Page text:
Tag Archives: Pablo Picasso

Pablo Picasso – At the Lapin Agile

20 Jul

I am not a big fan of Picasso’s art or persona, but recently I discovered some of the paintings from his early period which I quite liked. The air of fin de siecle is still present in these early paintings and one can observe the influence of Henri de Toulouse-Lautrec.

Pablo Picasso, At the Lapin Agile, 1905

Painting “At the Lapin Agile” shows an interior of the cabaret club called “Lapin Agile” in Montmarte. A drunken, brooding harlequin clad in earthy tones in the foreground, a humble-looking guitarist in brown in the background; the two figures show the artist and the owner of the club, Frédéric Gérard. The harlequin, a motif borrowed from the eighteenth century masters such as Antoine Watteau and Goya, has lost his cheerfulness and vibrancy over the centuries. Frédéric’s guitar instantly brings to mind the wistful sounds of Francesco Tarrega’s guitar. Between two men we see a female figure that could have been transported from some seedy cabaret scene painted by Henri de Toulouse-Lautrec just a decade earlier. The woman is Germaine Pichot. Just four years earlier she had been pursued relentlessly by Picasso’s best friend Carles Casagemas, a mad and passionate Catalan poet and painter who shot himself in front of Germaine in February 1901. Casagemas’ death kickstarted Picasso’s blue period, filled with sorrowful figures and dominated by the shades of blue. After exhausting his feelings of saddness and loss Picasso’s palettes drifted in landscapes painted in warm tones of pink, orange, red and brown; this was his Rose Period. The white pallor of the woman’s skin contrasts with her blood-red lips. Her face seen in profile is traced in a thick black line. She is looking in the distance. All three characters in the club are physically close to one another but distant in spirit. Everyone is lost in their own thoughts, everyone is thinking about their own problems. Visually the scene brings to mind Toulouse-Lautrec’s cabaret scenes, but the mood of the painting embodies Vincent van Gogh’s saying that a café is a place where one can ruin oneself or commit a crime. The colour palette of earthy, heavy, murky shades of brown and red contributes to the mood. The harlequin looks quite miserable and perhaps even misanthropic. Even though Picasso was devastated after the loss of his friend, it still didn’t stop him from pursuing romance with Germaine and yet, in the painting, she looks like a stranger to him. The harlequin’s face is turned away from both the woman and the guitarist, and instead he chose to reveal his face expression to us, allowing us to read it as if it were a book of emotions. Picasso was commissioned to paint this painting by the owner of the club, in exchange for food, and it is interesting that he chose to place himself in the foreground of the painting. Typical Picasso, wanting to be in the centre of everything.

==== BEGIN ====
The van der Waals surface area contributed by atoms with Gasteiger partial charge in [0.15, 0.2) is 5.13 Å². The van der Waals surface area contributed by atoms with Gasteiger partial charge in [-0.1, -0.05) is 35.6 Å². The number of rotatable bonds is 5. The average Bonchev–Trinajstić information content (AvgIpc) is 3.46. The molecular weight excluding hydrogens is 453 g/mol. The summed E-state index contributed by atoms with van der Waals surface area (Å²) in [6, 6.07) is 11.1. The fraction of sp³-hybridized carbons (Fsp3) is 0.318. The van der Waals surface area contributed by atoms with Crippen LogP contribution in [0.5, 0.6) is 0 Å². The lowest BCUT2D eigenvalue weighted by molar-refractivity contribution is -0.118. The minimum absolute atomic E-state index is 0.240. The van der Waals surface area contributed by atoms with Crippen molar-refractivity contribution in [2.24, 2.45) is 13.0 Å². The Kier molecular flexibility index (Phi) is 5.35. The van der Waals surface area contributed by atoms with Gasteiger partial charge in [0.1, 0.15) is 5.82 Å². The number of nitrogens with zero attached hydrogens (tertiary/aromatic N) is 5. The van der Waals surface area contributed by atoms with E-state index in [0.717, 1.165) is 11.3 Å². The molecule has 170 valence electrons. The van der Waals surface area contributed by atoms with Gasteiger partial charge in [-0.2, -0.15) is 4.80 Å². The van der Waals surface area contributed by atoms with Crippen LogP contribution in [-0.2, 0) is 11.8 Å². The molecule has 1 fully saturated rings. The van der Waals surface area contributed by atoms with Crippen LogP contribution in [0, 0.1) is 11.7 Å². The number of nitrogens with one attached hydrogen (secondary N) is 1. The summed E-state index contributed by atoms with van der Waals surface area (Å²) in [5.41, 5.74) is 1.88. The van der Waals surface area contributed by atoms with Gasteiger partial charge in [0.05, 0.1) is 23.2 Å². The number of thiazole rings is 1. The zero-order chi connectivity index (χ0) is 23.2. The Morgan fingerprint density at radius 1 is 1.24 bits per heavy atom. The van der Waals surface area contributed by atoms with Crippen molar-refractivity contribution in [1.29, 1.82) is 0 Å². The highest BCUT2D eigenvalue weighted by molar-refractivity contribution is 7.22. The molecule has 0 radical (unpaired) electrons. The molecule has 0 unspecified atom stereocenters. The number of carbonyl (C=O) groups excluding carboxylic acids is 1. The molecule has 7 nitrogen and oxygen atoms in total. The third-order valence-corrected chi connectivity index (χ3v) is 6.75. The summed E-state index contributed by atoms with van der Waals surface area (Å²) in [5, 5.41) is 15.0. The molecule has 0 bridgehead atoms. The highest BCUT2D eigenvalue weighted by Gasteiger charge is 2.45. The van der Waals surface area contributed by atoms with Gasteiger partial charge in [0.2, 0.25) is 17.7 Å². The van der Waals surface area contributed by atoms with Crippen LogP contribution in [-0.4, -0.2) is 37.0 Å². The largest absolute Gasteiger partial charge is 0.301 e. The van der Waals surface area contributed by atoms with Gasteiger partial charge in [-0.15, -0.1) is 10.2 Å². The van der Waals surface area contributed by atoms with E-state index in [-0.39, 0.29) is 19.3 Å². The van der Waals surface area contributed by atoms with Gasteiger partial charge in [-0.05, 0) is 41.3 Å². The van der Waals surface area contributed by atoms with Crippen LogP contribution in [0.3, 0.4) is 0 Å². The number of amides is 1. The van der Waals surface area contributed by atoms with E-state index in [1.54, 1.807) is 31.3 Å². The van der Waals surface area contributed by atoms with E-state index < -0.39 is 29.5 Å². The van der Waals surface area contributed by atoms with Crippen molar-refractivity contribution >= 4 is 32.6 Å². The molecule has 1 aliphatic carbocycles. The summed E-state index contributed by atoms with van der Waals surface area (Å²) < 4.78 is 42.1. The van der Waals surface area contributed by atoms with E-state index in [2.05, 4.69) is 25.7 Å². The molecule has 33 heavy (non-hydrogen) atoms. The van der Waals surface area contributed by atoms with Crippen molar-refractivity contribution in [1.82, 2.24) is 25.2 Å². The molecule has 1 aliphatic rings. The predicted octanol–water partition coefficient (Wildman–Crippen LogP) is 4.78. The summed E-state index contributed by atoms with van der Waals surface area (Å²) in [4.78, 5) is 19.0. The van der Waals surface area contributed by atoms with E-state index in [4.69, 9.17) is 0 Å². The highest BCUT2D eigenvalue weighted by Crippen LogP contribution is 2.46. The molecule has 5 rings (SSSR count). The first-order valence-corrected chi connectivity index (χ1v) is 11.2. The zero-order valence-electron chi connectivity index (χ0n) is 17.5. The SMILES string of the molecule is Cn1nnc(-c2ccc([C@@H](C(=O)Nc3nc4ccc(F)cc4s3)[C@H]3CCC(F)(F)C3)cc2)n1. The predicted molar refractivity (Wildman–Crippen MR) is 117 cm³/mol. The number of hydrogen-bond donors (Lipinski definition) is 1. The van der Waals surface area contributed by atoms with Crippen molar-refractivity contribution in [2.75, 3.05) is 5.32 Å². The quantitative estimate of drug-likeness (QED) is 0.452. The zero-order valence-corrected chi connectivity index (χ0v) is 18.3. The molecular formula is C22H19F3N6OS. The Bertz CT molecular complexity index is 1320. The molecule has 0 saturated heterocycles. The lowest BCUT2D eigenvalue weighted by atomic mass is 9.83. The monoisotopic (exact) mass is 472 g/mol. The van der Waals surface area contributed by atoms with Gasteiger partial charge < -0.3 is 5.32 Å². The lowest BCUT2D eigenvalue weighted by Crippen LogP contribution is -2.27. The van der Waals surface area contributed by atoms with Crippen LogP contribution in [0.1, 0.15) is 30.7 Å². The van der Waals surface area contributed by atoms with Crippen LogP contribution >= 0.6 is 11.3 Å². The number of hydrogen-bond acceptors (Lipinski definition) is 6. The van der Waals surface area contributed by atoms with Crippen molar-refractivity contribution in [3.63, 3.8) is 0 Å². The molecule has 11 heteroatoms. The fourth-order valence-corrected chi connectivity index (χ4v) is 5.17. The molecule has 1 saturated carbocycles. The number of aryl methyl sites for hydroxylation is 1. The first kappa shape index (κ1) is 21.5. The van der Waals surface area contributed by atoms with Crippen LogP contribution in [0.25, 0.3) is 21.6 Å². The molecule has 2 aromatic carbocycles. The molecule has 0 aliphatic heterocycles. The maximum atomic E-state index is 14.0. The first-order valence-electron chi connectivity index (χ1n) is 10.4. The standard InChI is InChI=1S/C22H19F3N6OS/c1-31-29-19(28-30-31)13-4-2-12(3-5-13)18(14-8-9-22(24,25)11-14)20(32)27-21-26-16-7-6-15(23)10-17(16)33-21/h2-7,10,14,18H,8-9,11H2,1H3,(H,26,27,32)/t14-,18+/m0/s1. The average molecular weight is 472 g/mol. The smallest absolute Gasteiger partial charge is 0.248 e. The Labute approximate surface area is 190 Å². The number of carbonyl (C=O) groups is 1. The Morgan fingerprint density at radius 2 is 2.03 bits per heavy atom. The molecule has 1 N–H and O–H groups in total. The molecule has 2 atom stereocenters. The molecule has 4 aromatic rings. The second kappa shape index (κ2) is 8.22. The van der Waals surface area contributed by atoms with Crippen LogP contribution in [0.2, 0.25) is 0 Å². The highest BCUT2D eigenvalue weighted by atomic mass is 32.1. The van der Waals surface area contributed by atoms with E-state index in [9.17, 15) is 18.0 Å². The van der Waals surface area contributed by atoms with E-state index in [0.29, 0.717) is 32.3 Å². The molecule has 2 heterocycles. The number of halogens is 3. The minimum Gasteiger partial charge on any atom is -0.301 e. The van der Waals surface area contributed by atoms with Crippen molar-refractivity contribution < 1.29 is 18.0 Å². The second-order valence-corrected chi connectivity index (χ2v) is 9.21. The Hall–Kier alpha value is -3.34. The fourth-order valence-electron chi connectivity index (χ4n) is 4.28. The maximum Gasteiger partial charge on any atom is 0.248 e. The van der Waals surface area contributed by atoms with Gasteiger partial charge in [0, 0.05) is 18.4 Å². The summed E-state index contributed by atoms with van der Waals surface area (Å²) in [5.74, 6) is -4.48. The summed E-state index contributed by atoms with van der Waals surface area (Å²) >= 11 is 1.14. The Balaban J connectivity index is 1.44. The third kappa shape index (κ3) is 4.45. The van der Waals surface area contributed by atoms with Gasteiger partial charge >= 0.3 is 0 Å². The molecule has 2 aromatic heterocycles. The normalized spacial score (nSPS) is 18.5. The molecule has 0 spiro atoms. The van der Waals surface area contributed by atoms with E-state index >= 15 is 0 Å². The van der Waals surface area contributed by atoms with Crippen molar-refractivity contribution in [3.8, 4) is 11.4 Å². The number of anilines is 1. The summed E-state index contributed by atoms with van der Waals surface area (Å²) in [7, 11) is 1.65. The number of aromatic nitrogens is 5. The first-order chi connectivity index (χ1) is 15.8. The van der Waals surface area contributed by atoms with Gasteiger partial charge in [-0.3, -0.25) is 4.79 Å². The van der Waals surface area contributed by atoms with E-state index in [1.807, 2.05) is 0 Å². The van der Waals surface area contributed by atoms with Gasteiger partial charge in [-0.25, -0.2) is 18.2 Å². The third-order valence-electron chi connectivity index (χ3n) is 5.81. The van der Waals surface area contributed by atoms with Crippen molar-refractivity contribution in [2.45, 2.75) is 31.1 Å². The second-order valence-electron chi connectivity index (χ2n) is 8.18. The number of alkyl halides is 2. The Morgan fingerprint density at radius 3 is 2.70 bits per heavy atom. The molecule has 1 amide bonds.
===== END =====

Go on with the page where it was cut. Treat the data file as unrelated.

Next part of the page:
Pablo Picasso – Oh, Those Guitars!

27 Jan

Everyone wants to understand art. Why not try to understand the song of a bird? Why does one love the night, flowers, everything around one, without trying to understand them? But in the case of a painting people have to understand. If only they would realize above all that an artist works of necessity, that he himself is only a trifling bit of the world, and that no more importance should be attached to him than to plenty of other things which please us in the world, though we can’t explain them. People who try to explain pictures are usually barking up the wrong tree.‘ (Pablo Picasso)*